With all the definitions in place, what really defines the new ruling asset classes?
What really seperates the new ruling (transactional) private equity class from the public markets is networks. Publicly traded companies are performing well because of their networks in the industry and the investors typically are less connected to the relevant stakeholders that make or break a public company than the average investor. Only when an investor truly has a better network it will be able to generate value that is beyond the capability of the publicly traded value*. And in the context of venture capital, it is the most important feature of the investor that he is by far better connected to all stakeholders of relevance than the individual company executives and employees. It does not imply they know better. But they typically bring their network to support the company in a way which the company itself would not have replicated. [Although it could be a definition of a start entrepreneur that he has the better network than the investors he might seek.].
(* I am not saying all PE transactions occur because of this reason. The regulation issue and weak shareholders in public companies can also create sufficient opportunity to take a company private. The regulatory issue does play its own role.)
So networks could be a likely highly relevant feature of the current transactional PE industry. The life cycle of a network focused on bringing value on a particular nieche as it is found in PE and Venture Capital and the power over leverage this network for specific business purposes might be higher than the power of corporate executives to leverage their professional network as they transition between companies under stockholder pressure or to leverage their current company’s interior network as they are potentially restricted in going deep enough into the interior network to fully leverage is within their term of service.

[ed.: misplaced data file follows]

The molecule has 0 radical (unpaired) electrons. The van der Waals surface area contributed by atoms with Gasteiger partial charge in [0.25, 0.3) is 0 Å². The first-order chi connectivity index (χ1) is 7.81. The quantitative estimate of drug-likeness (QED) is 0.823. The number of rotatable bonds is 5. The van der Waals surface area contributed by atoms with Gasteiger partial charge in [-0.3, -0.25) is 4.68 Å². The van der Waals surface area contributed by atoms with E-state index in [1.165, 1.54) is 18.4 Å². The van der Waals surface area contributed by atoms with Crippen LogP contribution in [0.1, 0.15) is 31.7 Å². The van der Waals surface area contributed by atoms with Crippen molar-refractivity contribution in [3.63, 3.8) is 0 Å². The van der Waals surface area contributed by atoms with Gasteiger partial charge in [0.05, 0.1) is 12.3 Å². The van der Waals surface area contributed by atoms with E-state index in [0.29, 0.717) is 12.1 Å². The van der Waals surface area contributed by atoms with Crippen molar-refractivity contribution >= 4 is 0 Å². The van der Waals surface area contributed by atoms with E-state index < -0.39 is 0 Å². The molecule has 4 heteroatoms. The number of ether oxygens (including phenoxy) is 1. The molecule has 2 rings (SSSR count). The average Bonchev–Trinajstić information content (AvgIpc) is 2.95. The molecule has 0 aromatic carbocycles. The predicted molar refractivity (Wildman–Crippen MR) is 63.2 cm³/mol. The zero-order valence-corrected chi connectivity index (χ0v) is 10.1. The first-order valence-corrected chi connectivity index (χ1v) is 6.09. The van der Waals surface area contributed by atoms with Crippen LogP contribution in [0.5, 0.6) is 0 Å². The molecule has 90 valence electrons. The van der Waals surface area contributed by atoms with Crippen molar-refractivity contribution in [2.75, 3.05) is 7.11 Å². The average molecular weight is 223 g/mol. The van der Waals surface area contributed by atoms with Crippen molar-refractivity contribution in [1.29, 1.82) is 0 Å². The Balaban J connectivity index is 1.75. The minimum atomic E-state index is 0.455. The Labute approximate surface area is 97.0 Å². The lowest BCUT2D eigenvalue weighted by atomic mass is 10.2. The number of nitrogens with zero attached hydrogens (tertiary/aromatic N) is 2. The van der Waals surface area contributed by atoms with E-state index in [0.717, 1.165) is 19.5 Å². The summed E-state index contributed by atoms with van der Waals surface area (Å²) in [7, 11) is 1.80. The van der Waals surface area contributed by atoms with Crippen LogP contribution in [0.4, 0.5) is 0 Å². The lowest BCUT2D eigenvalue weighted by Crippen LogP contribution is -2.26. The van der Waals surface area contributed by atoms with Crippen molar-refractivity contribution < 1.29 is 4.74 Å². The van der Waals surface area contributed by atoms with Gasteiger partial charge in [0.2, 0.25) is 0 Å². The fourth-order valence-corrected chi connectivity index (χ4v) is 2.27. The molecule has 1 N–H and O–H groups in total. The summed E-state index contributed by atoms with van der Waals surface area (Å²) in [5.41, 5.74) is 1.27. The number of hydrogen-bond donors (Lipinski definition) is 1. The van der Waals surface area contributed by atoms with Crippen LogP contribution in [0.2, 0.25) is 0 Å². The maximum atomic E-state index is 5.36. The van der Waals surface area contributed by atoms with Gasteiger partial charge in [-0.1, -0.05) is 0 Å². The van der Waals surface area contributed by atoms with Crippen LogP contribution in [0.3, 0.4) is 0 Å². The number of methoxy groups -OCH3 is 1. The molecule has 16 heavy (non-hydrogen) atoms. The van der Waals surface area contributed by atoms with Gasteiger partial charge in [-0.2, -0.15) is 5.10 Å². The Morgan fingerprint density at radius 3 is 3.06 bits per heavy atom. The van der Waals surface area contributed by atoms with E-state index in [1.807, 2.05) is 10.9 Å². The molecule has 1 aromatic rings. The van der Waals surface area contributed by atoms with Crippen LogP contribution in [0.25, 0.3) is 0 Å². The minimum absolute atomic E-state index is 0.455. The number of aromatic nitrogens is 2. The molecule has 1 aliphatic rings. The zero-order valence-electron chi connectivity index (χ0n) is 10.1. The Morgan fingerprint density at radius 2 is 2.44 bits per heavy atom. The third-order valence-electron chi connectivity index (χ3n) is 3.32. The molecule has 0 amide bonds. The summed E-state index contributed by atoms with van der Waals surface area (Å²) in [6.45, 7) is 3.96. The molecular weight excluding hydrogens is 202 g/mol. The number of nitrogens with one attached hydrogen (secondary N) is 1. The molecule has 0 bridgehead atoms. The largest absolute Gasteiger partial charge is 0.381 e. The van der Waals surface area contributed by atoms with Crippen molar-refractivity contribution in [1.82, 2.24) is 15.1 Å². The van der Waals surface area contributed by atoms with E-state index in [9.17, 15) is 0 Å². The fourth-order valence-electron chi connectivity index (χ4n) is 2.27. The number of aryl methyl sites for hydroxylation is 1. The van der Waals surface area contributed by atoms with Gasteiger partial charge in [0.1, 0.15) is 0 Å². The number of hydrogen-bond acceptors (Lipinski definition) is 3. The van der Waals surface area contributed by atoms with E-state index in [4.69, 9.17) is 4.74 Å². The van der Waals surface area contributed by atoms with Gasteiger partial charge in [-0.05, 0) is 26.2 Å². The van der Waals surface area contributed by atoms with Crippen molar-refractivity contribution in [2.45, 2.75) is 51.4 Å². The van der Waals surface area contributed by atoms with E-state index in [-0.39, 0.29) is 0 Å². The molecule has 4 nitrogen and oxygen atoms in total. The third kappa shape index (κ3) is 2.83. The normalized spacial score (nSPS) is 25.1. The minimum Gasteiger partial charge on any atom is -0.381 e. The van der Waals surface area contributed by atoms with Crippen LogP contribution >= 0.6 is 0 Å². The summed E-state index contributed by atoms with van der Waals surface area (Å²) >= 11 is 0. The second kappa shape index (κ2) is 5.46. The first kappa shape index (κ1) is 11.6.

The reason is simple: the transactional nature of the PE industry does not hinder the network from being effective when called upon. But structural heterogenity of several well-networked corporate executives playing under the same roof might suffer – more often than not – from incompatibility which makes the group of networked individuals less powerful. It renders the collective weaker than a constantly engaging collective of investors who play with and potentially against them.
Summarizing. The key idea is not that the networked private equity industry is rivaling the corporate world of publicly traded companies. But we are looking at a paradigm shift in this arena that focuses on stronger and longer-term oriented networks where people and their interplay is of higher importance than the mission of a corporate (ad-)venture. What is striking, nonetheless, is that the networked PE industries vet themselves using their networks, whereas publicly traded companies vet their executives using a less efficient system of Board of Directors where the latter are vetted by stockholders which are as a group likely the most heterogeneously networked decision makers, even if ownership is concentrated.
Opinions, as usual, my own. Appreciate opinion